Limiting the use of distance learning to inclement weather only ignores the reality that sometimes conditions arise that make it unworkable to open and staff the school, properly supervise the students and provide meaningful instruction in the building. This could happen due to a water main break, a heating system failure in winter, or enough students and staff becoming ill with any contagious illness – let alone an airborne one – that closing is the prudent thing to do.

 

This rule, if adopted, will have unintended consequences. While it is intended to keep in person learning going, which is the richest form of learning for almost all students, it will actually cause more interruptions. Insisting on in person learning even when there are clusters of infectious disease means more absences of students and staff, more need for substitute teachers, which are almost impossible to find, leading to more creative solutions to class coverage such as combining several classes in a gym or auditorium which means more disruptions to learning. Switching to remote with your regular classroom teacher for a week is much less disruptive to a student’s learning than being reassigned daily to different groups depending on who is available to teach.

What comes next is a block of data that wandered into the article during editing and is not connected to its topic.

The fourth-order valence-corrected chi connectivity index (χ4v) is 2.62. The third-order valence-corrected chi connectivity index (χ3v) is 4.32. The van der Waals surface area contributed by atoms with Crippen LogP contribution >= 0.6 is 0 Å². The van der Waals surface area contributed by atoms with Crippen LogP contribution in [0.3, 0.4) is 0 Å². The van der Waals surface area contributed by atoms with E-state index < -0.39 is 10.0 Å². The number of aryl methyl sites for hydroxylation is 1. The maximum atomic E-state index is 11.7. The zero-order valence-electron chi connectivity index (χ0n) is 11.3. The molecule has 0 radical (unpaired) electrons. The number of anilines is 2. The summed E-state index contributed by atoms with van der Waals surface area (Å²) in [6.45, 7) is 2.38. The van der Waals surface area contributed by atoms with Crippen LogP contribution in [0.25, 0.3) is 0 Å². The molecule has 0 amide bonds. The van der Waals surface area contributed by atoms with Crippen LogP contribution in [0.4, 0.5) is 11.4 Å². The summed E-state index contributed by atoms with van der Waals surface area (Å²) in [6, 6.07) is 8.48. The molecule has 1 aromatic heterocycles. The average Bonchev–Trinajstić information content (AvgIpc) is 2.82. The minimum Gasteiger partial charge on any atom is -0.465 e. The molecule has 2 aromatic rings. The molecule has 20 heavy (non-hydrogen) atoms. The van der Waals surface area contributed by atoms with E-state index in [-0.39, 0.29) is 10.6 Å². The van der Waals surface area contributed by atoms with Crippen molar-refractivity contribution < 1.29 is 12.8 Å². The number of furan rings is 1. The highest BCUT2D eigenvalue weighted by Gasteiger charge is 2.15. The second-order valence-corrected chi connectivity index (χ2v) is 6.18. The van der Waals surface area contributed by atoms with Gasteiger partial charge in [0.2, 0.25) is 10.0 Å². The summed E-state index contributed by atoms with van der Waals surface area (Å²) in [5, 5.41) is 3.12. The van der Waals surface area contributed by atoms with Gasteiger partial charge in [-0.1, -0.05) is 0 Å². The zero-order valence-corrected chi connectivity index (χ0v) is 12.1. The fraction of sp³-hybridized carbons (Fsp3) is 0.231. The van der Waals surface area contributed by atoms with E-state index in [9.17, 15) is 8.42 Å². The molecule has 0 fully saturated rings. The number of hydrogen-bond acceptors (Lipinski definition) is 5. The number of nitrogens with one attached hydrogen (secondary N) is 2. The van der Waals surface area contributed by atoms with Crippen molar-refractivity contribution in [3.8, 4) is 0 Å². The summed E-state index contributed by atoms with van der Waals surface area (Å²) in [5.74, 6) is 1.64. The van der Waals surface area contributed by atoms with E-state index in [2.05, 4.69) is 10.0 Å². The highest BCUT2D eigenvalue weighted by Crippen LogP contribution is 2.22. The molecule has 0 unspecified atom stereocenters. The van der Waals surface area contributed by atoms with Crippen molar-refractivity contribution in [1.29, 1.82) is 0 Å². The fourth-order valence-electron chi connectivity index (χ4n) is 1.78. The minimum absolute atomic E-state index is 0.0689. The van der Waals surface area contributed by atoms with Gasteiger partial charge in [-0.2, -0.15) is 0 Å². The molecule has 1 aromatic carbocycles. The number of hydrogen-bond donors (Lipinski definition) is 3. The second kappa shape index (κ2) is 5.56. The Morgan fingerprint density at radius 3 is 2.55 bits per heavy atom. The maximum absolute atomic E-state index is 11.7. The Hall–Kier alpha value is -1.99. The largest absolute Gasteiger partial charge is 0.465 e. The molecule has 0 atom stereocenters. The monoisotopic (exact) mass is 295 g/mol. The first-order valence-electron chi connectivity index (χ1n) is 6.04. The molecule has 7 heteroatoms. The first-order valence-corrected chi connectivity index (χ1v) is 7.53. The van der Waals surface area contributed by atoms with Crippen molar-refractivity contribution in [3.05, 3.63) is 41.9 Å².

Unless you have a trained and qualified reserve of substitute teachers and paraeducators ready to staff local schools that you can dispatch every day out of Concord, it is best to leave the decision on whether to use distance learning to local administrators and school boards, while counting those days as instructional days.

 

Sincerely,

 

 

Deb Howes President, AFT-NH

 

 

 

 

 

I am writing to you today to urge you to allow local school administrators and school boards

to continue the practice of using distance learning for short periods of time when local conditions warrant while still counting these as instructional days.

 

Limiting the use of distance learning to inclement weather only ignores the reality that sometimes conditions arise that make it unworkable to open and staff the school, properly supervise the students and provide meaningful instruction in the building. This could happen due to a water main break, a heating system failure in winter, or enough students and staff becoming ill with any contagious illness – let alone an airborne one – that closing is the prudent thing to do.